Pound peppercorns with mortar and pestle or grind it with a pepper mill to produce fresh ground pepper at home. Take control of the fineness  depending on your needs. Better yet, bring home some bottles of McCormick Black or White Pepper for a hassle-free cooking. Now, it’s easier for you to achieve that special Pinoy flavor sans the tedious grinding and pounding.

3. Fish Sauce/Patis

A photo posted by GJ Coleco (@gjcoleco) on

In case you still don’t know, I grew up in Malabon where patis making is one of the leading local industries. This is my favorite sauce which I use in almost every meal at home. But patis is more than just a salty condiment. It’s also frequently used in cooking to give out a distinct Asian flavor, beyond what an ordinary salt can provide. Try it on your saucy dishes, such as Menudo, Mechado, and Caldereta.

Patis or fish sauce is a distinct food enhancer in many Asian countries. Made from fermented fish, its dark brown, pungent juice extract is bottled and sold in many local markets. In the Philippine provinces, patis is commonly known as “Rufina” – a brand name of patis manufacturers that has become a generic trademark. Patis in the provinces of Visayas and Mindanao is actually soy sauce. That’s why when you ask for patis in restaurants, chances are, they will hand you a bottle of soy sauce.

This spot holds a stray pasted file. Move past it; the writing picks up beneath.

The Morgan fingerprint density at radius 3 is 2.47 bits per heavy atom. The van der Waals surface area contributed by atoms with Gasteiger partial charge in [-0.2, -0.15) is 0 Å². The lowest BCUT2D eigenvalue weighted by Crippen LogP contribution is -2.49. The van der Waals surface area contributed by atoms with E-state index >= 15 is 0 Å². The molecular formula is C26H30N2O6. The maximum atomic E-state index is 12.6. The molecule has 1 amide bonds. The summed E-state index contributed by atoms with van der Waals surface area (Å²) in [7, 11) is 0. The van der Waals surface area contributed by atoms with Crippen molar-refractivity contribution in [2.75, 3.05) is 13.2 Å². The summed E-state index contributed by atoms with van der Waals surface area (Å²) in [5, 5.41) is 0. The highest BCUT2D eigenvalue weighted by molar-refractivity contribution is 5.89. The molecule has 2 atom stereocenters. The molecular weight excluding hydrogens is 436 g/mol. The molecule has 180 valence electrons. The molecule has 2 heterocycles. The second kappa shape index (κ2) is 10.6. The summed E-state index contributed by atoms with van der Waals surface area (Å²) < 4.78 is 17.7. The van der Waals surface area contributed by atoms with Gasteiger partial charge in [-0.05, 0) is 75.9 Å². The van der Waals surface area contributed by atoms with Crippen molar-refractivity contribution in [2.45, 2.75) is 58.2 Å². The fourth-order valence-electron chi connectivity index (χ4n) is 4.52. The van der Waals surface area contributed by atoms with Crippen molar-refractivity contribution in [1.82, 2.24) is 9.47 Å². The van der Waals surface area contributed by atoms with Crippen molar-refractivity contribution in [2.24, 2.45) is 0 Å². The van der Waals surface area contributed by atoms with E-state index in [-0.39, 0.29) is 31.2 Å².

4. Soy Sauce

A photo posted by GJ Coleco (@gjcoleco) on

Soy sauce is another favorite Asian condiment, especially among the Chinese, Japanese, and Filipinos. This dark, menacing black juice is extracted from fermented soybeans, hence the name.

Filipinos love soy sauce on their adobo, pancit, and barbecues. It’s also great for marinating chicken, pork, and beef before grilling or stir-frying. Aside from cooking, soy sauce is also a desired condiment to enhance the taste of many local dishes. Mix it with some calamansi juice and chili pepper to create a tangy, spicy dip for your siomai, barbecues, and steamed vegetables.